Companies that invest in technology innovation are noticing that drivers stay around for the long haul. A fully loaded, easy-to-use driver app, for example, can reduce the need for employees or contractors to use multiple devices to do different job-related activities such as reviewing routes, updating dispatch, scanning documents, managing paperwork, viewing pay, catching up on company news, and sending arrival/departure updates.
Additionally, fleets can leverage technology-enabled workflows that help drivers organize their days from start to finish, through a single mobile app. Consolidating work functions into a single app also reduces errors, limits unnecessary back-and-forth messaging, and boosts productivity. Every minute saved on non-driving tasks helps drivers improve windshield time and increase take-home pay.
Our own research shows that a 1,000-truck fleet can add 250 hours of drive time per day by using a single workflow and communication app. Research from MIT found that adding just 18 minutes of driving time to every existing U.S. truck driver’s day could be enough to overcome the driver shortage. Viewed through that lens, technology can potentially solve the driver shortage while making companies more profitable.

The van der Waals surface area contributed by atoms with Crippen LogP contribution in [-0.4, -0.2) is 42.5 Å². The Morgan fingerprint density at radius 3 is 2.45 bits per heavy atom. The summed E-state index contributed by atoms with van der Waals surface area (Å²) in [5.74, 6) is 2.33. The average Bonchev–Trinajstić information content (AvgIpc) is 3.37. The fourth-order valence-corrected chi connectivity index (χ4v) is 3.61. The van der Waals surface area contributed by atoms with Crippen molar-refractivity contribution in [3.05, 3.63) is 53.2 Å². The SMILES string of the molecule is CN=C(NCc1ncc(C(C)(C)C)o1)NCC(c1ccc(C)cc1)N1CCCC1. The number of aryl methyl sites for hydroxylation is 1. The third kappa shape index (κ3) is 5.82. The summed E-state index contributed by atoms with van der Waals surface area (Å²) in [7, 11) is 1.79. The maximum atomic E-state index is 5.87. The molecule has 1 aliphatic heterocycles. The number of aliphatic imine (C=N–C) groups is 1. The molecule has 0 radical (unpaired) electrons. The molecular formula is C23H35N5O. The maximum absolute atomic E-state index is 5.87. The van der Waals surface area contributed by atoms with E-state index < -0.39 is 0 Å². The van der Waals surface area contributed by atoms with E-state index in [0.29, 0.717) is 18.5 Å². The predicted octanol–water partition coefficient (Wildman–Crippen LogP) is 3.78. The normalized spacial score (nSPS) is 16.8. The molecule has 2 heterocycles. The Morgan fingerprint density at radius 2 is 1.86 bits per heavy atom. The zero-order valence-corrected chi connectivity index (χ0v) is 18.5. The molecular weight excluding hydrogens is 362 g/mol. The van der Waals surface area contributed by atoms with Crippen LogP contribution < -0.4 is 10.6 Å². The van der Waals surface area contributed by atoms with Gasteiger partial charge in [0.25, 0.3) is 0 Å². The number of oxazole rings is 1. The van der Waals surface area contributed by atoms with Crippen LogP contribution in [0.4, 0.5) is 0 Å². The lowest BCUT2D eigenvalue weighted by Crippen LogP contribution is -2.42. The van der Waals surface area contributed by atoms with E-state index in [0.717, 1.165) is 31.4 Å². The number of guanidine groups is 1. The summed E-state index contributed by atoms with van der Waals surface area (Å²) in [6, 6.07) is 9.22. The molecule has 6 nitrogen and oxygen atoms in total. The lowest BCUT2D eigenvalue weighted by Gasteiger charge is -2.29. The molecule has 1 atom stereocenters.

Recognize and reward drivers. What are you doing to make drivers feel appreciated? According to Apollo Technical, 76% of employees just want to feel valued at work and will look for another job opportunity when they don’t feel appreciated.
Recognition and reward programs are a great way to incentivize drivers and improve their loyalty. Create specific metrics that drivers can aim to achieve, whether it be with compliance, safety, or positive customer reviews. Then offer some type of reward for achieving these goals and publicize their successes either through the driver app, on social media, or in companywide communications.
These programs motivate drivers and give them something to look forward to, both of which keep them around longer. They also provide a fun connection with the fleet and their peers.
Get Retention Right
The industry average cost to replace each driver is $11,500, so churning drivers at high rates is unsustainable. Trucking companies must work to meet the needs of their drivers and create solid retention plans, or they risk losing talent to fleets that will.
Innovative trucking companies will lead the way with purpose and technology that supports drivers as well as their goals and objectives. Those that make drivers their top priority are poised to win big as the competition for talent accelerates.
To get even more information on truck driver retention, download “The Ultimate Guide for Recruiting & Retaining the New Fleet of Drivers.” Also, check out our previous blog for tips on recruiting drivers from all stages of life, from Gen Z to Baby Boomers.
Download Our Guide
Discover all the tips fleets need to understand what new recruits are looking for and what will keep current drivers on the job in our guide, The Ultimate Guide for Recruiting & Retaining the New Fleet of Drivers.